“Our scientific clinical trials data is not as robust as the media attention,” Dr. Ehrlich says. “We are already seeing some of the dangers of unsupervised use as witnessed in toxicity cases in Nigeria (3 patients) and Arizona (2 patients).”
She says, that while chloroquine and its less toxic derivative, hydroxychloroquine, are generally safe when dosed correctly, the clinical trials data is still limited for this indication. The studies that have supported recommendations for the drug’s use in the treatment of the current pandemic are not high-quality well controlled studies.
While there are no drugs approved to treat, cure or prevent COVID-19, at this time, there are several potential treatments that may help ease the symptoms from a supportive care perspective, the organization reports. The FDA says it is working closely with the scientific community around the world and several clinical trials are underway.
According to Dr. Ehrlich, several other drugs being studied are interesting. For example, “IL-6 blocking agents may have a role in decreasing pulmonary inflammation,” she says. Interleukin-6 (IL-6) may play a role in driving the overactive inflammatory response in the lungs of patients who are critically ill with COVID-19.
Regeneron and Sanofi have initiated a phase 2/3 clinical trial evaluating the IL-6 inhibitor sarilumab (Kevzara) in patients with severe COVID-19. Regeneron Pharmaceuticals also announced March 17 its progress in developing a multi-antibody cocktail for prophylaxis exposure to COVID-19, as well as treatment. Researchers have isolated virus-neutralizing, fully human antibodies from lab mice, genetically-modified to have a human immune system, as well as humans who have recovered from COVID-19. Researchers will select the top two antibodies for a cocktail treatment, which the company says allows for targeting of different parts of the virus and may help protect against multiple viral variants.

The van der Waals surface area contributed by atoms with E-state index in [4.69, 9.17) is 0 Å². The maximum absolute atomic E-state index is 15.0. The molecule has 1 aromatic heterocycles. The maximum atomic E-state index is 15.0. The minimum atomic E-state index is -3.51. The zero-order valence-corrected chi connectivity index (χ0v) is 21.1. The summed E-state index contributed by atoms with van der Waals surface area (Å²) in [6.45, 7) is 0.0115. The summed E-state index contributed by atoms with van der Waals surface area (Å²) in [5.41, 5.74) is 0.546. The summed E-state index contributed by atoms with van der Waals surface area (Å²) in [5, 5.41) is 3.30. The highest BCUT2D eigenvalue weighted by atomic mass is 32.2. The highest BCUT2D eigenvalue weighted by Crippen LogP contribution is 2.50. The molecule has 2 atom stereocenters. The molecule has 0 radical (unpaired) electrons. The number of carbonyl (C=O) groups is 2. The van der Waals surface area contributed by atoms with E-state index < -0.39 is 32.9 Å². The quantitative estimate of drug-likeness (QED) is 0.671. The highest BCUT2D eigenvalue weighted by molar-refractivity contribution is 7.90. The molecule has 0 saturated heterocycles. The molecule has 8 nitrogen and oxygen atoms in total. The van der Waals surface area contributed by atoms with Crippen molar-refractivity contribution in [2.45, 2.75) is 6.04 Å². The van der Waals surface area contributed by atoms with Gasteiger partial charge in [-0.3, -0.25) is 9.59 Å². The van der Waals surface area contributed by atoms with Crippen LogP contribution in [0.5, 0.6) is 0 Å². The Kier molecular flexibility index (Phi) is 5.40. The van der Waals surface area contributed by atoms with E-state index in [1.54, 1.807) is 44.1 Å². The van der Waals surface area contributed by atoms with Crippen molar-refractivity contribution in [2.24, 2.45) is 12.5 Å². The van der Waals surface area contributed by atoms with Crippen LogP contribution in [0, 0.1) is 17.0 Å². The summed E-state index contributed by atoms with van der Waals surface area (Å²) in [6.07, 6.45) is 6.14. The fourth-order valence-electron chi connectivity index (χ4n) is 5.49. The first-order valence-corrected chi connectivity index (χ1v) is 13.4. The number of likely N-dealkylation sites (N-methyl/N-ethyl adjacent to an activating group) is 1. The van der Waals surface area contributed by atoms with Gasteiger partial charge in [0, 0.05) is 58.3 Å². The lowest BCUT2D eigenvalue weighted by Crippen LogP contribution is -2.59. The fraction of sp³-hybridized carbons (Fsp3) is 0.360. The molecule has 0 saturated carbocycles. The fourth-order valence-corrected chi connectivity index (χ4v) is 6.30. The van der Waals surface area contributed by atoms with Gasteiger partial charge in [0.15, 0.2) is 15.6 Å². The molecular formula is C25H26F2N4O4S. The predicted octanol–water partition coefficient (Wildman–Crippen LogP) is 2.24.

The FDA has approved the initiation of a phase 3 trial for the immunosuppressive drug tocilizumab (Actemra) to evaluate its safety and efficacy in combination with standard of care in hospitalized adult patients with severe COVID-19 pneumonia. Tocilizumab is an IL-6 receptor agonist approved for the treatment of rheumatoid arthritis, giant cell arteritis, polyarticular juvenile idiopathic arthritis, and systemic juvenile idiopathic arthritis.
Finally, remdesivir (Gilead), an investigational monophosphoramidate prodrug of an adenosine analog that was developed in response to the 2014-2016 Ebola outbreak, is also being investigated. There are four clinical trials enrolling patients in the United States. The drug was available for compassionate use until the company suspended that access due to overwhelming demand. Gilead expects to set up a broader access program, but critically ill patients are now left in limbo.
The bottom line is that “we just don’t know what’s really going to pan out and what will be the most helpful right now,” says Dr. Ehrlich. “We just don’t have really strong clinical trial data yet. Until we have strong clinical trial data to support specific therapies for Covid-19 , it’s going to be very challenging.”